to pay for tha military supplies determines when
and how the rltlsens will have to pay these Mils
by taxation, but not tha amount of the Mils nor the
cause that has imposed them on the country. Future
labor and capital, as well aa those of the present,
will be required for paying the debts; and the
essence of the vl Ilea In the diversion of labor and
capital, present and future, from a useful to a Je
atriictive mode of action.
Munitions, etc., are not all made In the warrlnir
countries, nor are they all made contemporaneously
with the ualng of them. Foreign loans, as well
as domestic onea, are an element In the problem;
and they signify that an indefinite number of foreig
ners, with their lands and productive appllancea. are
pressed Into the Immediate service of the statea st
war. Imported munitions are first taken from exist
ing stocks la neutral lands, but aa these are quickly
exhausted, the production of life-destroying ma
chinery la stimulated In the neutral countries and
the pernicious diversion of lsbor and capital extends
The payment for the products of this foreign
Industry cannot be made. In tha normal and usunl
way, by bartering for them other products simultane
ously made In the belligerent countries. For such a
purpose labor and capital are not at present avail
able, and the fighting states must buy products of
present foreign labor and capital by ntedglnr. In
payment for them, the products of future labor and
capilAl of their own cltlxens. Thla is the significance
of a war loan. 'In creating capital. In practising what
Is called "abstinence," men forego a present enjoy
ment for an endless series of smaller future enjoy,
menu; they give up the plessure a dollar would
bring tor the sake ot what five cents per year
through an endless perold will do for them. In
borrowing from abroad the states reverse this pro
ess, give tip an Indefinite series of future products
of labor and capital of their own citizens for the
sake of a large immediate supply of products marto
abroad. In so doing they are often able not merely
to get and use a greater amount of w-ar supplies
than their own citizens alone could make lnthe time
available, but are able to get and use a larger total
amount of wealth In general than their citizens, even
In peaceful times, could produce. It Is wealth that
will he at once deatroyed powder, shells, food, etc.,
and the legacy that the transaction will hfve la th
binding obligation on these states to keep their own
rltlsens working for an untold period for the foreign
lenders and their heirs.
One effect of war Is Immediate privation, and.
when this Is not extreme, it has in the main, a
mitigating effect en the general evil. In extreme
cases It Is another mode of death-dealing .and at
tacks the weak moat severely, though It affects all
who have not surplus resources. Enforced economy
during the , war lessens the burden which would
otherwise be entailed on the future.
In the familiar form In which public debts ap
pear to us they are the means by which our own
generation carrlea Its children and children's chil
dren to tha pawn shop of the future, and there Is a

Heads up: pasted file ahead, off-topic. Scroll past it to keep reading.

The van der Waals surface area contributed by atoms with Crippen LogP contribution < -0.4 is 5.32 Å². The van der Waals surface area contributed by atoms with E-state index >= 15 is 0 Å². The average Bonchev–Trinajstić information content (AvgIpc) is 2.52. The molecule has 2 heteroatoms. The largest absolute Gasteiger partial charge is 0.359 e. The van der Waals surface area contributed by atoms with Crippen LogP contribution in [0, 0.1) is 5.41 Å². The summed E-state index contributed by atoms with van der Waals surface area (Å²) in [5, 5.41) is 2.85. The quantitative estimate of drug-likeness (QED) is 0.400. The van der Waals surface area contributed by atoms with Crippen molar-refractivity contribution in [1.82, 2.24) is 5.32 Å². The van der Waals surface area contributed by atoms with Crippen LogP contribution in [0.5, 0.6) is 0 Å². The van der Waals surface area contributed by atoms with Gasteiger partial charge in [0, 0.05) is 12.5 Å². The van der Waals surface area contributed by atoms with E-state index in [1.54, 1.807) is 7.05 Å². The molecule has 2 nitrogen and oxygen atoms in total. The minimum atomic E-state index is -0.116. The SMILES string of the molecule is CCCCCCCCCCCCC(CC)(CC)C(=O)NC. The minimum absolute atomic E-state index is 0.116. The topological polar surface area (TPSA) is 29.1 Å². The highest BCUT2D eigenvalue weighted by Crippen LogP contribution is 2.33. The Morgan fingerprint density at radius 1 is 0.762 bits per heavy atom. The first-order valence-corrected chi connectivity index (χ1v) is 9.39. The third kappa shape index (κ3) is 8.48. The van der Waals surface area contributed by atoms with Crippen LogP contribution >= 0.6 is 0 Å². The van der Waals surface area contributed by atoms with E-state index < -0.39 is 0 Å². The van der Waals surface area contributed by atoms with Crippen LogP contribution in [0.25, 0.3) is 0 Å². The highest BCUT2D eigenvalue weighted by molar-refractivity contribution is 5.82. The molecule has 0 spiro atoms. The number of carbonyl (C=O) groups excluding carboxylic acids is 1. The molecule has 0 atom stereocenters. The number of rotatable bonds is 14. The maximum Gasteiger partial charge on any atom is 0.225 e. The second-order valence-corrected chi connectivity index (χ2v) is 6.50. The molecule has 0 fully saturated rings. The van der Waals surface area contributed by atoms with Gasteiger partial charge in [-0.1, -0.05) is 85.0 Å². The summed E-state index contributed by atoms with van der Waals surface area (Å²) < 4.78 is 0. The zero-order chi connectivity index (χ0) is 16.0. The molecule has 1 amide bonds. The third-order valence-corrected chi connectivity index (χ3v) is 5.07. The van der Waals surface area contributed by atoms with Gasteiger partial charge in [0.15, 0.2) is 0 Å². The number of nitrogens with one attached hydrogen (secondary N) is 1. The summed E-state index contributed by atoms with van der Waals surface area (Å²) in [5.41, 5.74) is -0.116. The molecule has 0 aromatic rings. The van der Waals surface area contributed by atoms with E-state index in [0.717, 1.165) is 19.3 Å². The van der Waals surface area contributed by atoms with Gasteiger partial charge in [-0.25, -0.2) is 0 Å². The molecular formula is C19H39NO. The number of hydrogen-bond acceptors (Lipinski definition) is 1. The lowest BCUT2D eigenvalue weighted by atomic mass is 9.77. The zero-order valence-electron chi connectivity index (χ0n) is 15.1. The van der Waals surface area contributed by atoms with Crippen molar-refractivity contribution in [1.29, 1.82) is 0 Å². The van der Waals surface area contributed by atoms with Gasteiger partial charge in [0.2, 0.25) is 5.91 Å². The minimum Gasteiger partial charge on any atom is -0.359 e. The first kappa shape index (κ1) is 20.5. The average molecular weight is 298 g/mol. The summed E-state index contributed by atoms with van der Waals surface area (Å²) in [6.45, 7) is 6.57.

chance that these animate pledge may sooner cr
later rebel against Ihc fate which overtakes them.
Crushing taxation will rest en peoples having de
pleted numbers and resources. This situation will
afford a cogent reason for many and costly works
of social betterment, but the states will long be
unable to afford mora than a fraction ot them. If
the war shall end with no league of nations able
to guarantee future peace, there will be an addition
to the burdens heretofore entailed by armlea and
navies, arsenals and navy yards, forts, training
camps and, last but far from least, pensions. They
must be provided from depleted resources Though
the present war should end tomorrow, this ac
cumulation of burdens would mean a serious Internal
danger; but If it continues through even one more
year, the situation will be grave. 8oclal betterments
needed and demanded, taxes that make many of
them Impossible here Is material for Internal strug
gles, and every further month of ruinous warfare
will make them more imminent and dangerous. The
tutul wealth of Europe might enable It to carry on
the war for a year or two longer without literal
bankruptcy, but not without . burdens that, to some
of the citizens, might make bankruptcy seem prefer
able. Internal security demands a measurably quick
ending of the present war. There Is growing future
peril In every additional month of It.
The most enduring of all the results of a war
like the present one Is Its effects, direct and Indirect,
en the humanity ot the future, pie war demon
aeeka choice victims. The atroruj, the educated, the
highly trained among laborers perish In great num
bers. Capital shrinks beceuee the Instruments that
constitute It are worn out and not replaced. There Is
not tlnie enough for building care, locomotives, fac
tories, bridges, vtaducta, nor for making all manner
of tools and machines, nor for restoring fields, vine
yards, orchards and forests. The whole complex
mechanism of production Is allowed to wear out
without restoration, end the working force of the
future feels the crushing effect of it all. Because
of tha depletion of productive appllancea. strong and
weak, young and old. men and women, are forced
to work harder and enjoy less. It does not follow
that this evil will never be removed. Within a thlrri
of a century after the end of the desolating Na
paleonlo wars the level of life of the working clasaes
of Furore had taken a decidedly upward trend which
continued through tha last century of our era. In
spite of the vat burden already laid by w.t,- on the
present century the same relief may come. A glance
at the figures which measure the total wealth and
the annual production of Europe will show that the
debts aa yet Incurred may be carried without bank
ruptcy and probably without revolution. But let
not Ossa be plied upon Pelton. Let not another year
of fierce competition' In borrowing money and in
destroying life and wealth follow the one that Is end
ing. A second year of r would mean grave in
ternal danger; and it would be heroic optimism In
deed that could discover, after a third of it, a Europe
that would he worth living ln. unless the aheer de